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09GENEVA452 2009-06-10 16:47:00 SECRET US Mission Geneva
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1. (U) This is SFO-GVA-I-006.

2. (U) Meeting Date: June 2, 2009
Time: 3:00 - 5:15 P.M.
Place: U.S. Mission, Geneva




3. (S) U.S. and Russian Delegations continued the second
round of START Follow-on negotiations on the afternoon of
June 2, 2009 at the U.S. Mission in Geneva, Switzerland. The
Russian Delegation asked questions related to the
verification, duration, and further reductions beyond the
START Follow-on Treaty portions of the U.S. paper entitled
"Elements of the START Follow-On Treaty," which had been
provided during the first round of negotiations in Moscow
(REF A). The delegations also exchanged ideas pertaining to
the potential format and context of the required report to
the Presidents for a July Summit, but no decision was
reached. The Russian Delegation suggested two documents, one
a joint statement for Presidents and a second negotiator's
report for foreign ministers containing a summary of
negotiations. The U.S. Delegation stated that a single
document for Presidents was the appropriate approach and that
the United States was inclined to conclude a more detailed
report along the lines of the 1992 Joint Understanding that
had been exchanged between the United States and the Russian
Federation regarding the framework for the START II

4. (S) The Russian Delegation also stated that any
commitment for further reductions needed to be considered
cautiously. Special conditions were needed for reductions to
occur in the future. The U.S. Delegation stated that the
issue of further reductions was important to both Presidents
and needed to be discussed. The delegations agreed to meet
again on the morning of June 3, 2009, to discuss the schedule
of events prior to the July Summit, U.S. questions pertaining
to the Russian vision paper provided earlier (REF B), and
approaches to accreditation with the Swiss.




5. (S) Gottemoeller opened the meeting at the U.S. Mission
and invited the Russian Delegation to continue providing
questions related to the U.S. paper entitled "Elements of the
START Follow-on Treaty," which the Russian Delegation had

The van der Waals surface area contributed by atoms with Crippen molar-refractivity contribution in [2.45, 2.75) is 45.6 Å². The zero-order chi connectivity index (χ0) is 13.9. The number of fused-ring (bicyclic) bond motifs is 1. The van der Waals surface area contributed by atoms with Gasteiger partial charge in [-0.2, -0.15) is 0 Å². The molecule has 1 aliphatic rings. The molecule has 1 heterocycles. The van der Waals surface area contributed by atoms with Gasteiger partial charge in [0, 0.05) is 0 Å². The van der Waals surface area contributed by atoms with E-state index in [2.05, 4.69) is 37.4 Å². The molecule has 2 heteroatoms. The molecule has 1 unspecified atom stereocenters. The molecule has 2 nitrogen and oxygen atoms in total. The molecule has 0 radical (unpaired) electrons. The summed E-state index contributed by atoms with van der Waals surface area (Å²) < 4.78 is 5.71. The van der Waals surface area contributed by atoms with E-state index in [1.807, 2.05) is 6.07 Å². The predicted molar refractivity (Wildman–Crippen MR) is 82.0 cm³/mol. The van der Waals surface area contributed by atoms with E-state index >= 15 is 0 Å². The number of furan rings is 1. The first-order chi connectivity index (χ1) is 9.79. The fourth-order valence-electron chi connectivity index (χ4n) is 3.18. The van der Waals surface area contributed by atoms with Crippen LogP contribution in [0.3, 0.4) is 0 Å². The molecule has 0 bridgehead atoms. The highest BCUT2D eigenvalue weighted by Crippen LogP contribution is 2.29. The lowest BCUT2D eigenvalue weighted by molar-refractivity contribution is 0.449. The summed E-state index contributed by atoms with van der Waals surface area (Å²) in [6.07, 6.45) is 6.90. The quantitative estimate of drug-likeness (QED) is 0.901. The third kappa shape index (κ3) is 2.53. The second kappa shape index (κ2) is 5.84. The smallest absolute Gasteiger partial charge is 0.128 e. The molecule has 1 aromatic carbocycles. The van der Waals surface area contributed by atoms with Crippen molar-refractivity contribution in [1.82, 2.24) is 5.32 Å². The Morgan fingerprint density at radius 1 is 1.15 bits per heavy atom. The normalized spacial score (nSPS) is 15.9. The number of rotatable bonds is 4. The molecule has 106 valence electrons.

started but did not complete prior to the conclusion of the
morning session (REF B). (Begin comment: The Russian paper
was subsequently provided and will be sent SEPTEL
(SFO-GVA-I-007). End comment.)




6. (S) Antonov directed attention to paragraph C of Section
V entitled "Verification" of the U.S. "Elements" paper and
questioned the need to have ICBMs and SLBMs subject to the
treaty. He asked whether it was really reasonable to have
the basic START verification provisions (such as RVOSI, data
update inspections, exhibitions, and the exchange to
telemetry) when there was no limit on ICBMs and SLBMs.
Gottemoeller responded that such questions required further
study. However, the U.S. Delegation had similar questions
related to the verification procedures proposed in the
Russian paper entitled "How the Russian Side Envisions the
New START Treaty," so it was a question for both delegations
to continue to consider.




7. (S) Antonov moved to the Section in the U.S. "Elements"
paper entitled "Entry into Force and Duration." The United
States proposed that the duration of the treaty be 5-10 years
with the period to reach limits being 3-5 years. He asked
whether it would be better to establish a firm timeframe for
reaching limits for eliminations, as was required by START.
Gottemoeller replied that no decision had been made. START
defined specific phases for eliminations, which were
important to the treaty, while the Moscow Treaty did not.
She suggested that this was an example of when a hybrid of
the two treaties could be incorpQted into the follow-on




8. (S) Antonov emphasized that the questions asked were only
preliminary questions. The Russian Delegation wanted to
better understand the U.S. approach. While Russia was
opposed to some aspects of the U.S. proposal, it favored
other parts. He then moved to his final question which
related to the last paragraph of the U.S. non-paper on
further reductions beyond the START Follow-on Treaty. He
stated that, while the inclusion of tactical nuclear warheads
and the goal to eliminate all nuclear weapons were fair and
the objectives were well-fixed, special conditions were
needed for them to occur in the future. All of the elements
were already reflected in the preamble with the reference to
Article VI of the NPT, and the goal of the elimination of all
nuclear weapons was clearly stated. President Obama's own
words stated that perhaps the elimination of nuclear weapons
would not occur in his lifetime. Therefore, the Russian
Delegation was not ready to assume obligations for future